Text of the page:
In light of such evident injustice, pressure has grown on arms supplying states across Europe to implement embargoes on coalition members involved in the conflict. In a landmark move earlier this year, Norway suspended arms sales to the UAE amid humanitarian concerns following pressure by human rights groups inside the country.

Barely a month later, the topic took centre stage at the
Finnish general election after an image appeared purporting to show a Finnish made armoured vehicle in Yemen being used for combat activities by the UAE. After a public outcry, all eight presidential candidates pledged to cut weapons exports to the Emirates.

Read more: The quiet collapse of Yemen's economy

Perhaps the biggest breakthrough came just two weeks ago, with the announcement that Germany, one of the world's most prominent arms manufacturers, was set to follow suit - cancelling export licences to the UAE, Saudi Arabia and Turkey.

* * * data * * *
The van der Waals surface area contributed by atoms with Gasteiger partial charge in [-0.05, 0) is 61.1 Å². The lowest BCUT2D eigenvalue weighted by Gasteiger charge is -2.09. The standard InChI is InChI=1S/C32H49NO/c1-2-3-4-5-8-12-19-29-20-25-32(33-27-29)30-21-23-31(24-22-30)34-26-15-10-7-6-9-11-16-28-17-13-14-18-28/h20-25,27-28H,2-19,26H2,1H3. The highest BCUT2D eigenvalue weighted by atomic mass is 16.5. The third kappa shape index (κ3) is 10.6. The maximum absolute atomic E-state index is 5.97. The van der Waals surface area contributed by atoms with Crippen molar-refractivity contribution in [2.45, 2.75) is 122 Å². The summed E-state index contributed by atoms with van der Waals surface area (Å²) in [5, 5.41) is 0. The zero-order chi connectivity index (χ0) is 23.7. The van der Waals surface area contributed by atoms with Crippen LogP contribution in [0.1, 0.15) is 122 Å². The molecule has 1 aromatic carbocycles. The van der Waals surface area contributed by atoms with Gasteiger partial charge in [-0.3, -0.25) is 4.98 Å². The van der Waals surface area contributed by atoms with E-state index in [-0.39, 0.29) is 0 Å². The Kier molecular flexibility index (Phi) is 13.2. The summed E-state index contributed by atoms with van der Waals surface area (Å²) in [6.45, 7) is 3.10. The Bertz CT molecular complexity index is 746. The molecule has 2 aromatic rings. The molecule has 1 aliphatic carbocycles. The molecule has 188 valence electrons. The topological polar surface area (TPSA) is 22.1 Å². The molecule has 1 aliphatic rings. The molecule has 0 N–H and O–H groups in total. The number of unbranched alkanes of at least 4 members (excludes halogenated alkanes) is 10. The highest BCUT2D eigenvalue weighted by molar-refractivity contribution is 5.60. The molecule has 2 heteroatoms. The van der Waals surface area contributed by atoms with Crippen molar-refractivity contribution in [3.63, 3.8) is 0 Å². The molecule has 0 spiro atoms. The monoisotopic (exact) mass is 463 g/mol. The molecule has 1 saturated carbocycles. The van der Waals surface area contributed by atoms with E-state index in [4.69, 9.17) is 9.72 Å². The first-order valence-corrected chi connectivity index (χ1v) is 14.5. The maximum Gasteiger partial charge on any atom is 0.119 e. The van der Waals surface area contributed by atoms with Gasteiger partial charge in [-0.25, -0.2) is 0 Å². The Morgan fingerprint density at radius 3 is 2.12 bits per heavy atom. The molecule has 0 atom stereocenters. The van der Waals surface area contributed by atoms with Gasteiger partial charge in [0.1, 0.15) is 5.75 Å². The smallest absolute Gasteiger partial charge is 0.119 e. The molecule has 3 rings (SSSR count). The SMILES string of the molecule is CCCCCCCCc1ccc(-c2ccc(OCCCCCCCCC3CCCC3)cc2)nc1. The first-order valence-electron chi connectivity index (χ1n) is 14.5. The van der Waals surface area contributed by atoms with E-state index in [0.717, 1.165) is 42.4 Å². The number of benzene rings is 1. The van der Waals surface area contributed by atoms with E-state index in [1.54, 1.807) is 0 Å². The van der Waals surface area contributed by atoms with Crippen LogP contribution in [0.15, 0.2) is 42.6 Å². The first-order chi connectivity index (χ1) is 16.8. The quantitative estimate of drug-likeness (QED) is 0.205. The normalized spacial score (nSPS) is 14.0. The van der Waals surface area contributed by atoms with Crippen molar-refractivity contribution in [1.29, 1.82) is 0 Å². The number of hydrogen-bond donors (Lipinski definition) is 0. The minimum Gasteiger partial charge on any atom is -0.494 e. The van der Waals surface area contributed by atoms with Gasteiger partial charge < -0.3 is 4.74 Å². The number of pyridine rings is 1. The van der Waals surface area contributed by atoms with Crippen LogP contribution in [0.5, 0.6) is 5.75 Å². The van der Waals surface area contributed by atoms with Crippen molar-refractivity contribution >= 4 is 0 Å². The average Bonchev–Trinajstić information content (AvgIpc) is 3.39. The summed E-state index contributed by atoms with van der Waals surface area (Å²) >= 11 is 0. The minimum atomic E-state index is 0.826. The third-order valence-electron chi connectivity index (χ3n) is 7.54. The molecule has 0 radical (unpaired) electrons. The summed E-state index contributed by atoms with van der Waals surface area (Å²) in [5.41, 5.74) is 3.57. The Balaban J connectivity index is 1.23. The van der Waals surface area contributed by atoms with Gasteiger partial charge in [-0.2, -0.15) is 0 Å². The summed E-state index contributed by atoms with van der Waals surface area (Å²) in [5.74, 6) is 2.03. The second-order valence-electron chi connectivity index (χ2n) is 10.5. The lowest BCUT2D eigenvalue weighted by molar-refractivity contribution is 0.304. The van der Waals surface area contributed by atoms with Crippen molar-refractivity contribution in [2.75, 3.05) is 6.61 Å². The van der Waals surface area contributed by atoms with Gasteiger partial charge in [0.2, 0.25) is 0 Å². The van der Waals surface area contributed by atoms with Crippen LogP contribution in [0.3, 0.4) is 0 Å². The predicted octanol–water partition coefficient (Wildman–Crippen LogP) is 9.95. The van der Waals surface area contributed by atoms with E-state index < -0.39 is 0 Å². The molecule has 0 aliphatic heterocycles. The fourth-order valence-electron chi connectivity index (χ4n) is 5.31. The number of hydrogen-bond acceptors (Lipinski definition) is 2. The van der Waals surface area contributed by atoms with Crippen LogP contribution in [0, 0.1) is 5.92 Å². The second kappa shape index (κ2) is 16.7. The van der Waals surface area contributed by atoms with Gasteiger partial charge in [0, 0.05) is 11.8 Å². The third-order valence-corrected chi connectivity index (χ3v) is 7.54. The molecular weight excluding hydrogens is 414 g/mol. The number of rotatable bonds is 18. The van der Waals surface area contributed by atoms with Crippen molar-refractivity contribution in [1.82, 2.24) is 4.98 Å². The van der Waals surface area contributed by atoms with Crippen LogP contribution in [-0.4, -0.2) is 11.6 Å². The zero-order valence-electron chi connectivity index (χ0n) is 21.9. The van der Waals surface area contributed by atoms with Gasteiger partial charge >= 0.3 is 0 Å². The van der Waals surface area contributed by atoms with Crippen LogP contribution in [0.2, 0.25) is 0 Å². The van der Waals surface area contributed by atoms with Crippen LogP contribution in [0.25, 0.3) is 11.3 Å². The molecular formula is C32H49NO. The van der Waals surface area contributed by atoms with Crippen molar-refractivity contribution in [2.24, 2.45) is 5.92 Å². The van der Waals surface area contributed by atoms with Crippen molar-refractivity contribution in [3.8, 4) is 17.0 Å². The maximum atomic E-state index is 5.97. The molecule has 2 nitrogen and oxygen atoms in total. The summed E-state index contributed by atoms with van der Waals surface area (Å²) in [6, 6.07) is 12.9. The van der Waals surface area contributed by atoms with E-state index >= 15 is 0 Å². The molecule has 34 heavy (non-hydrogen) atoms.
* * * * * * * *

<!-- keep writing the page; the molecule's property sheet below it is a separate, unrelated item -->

By contrast, the British government has so far remained steadfast in the face of such protest. Despite UK Foreign Secretary Boris Johnson describing the situation as "the world's largest humanitarian crisis", UK arms dealers continue to profit handsomely from the tragedy.

Since the conflict begun in 2015, over $8bn has been generated in revenue for British arms manufacturers in weapon sales to Saudi Arabia.

Moreover, despite much public protest in March surrounding Bin Salman's visit, Theresa May put the finishing touches to the sale of
48 Eurofighters in a contract worth billions of pounds - a deal very much in keeping with the broader post-Brexit export strategy.      

Indeed, it is with Brexit on the horizon, that the UK arms industry has obtained increased importance to this administration.

In a clear signal of intent, following the EU referendum,
the Defence and Security Organisation - a government body that promotes the defence industry - was swiftly moved from UK Trade and Investment to the Department of International Trade. Since then, UK weapons exports to repressive regimes around the world have soared to dizzying heights.

This reflects the growing importance of the general arms trade to the British economy. In an increasingly uncertain economic landscape characterised by low productivity, falling real wages and stagnant GDP growth, the defence industry provides a sticking plaster to disguise this general malaise.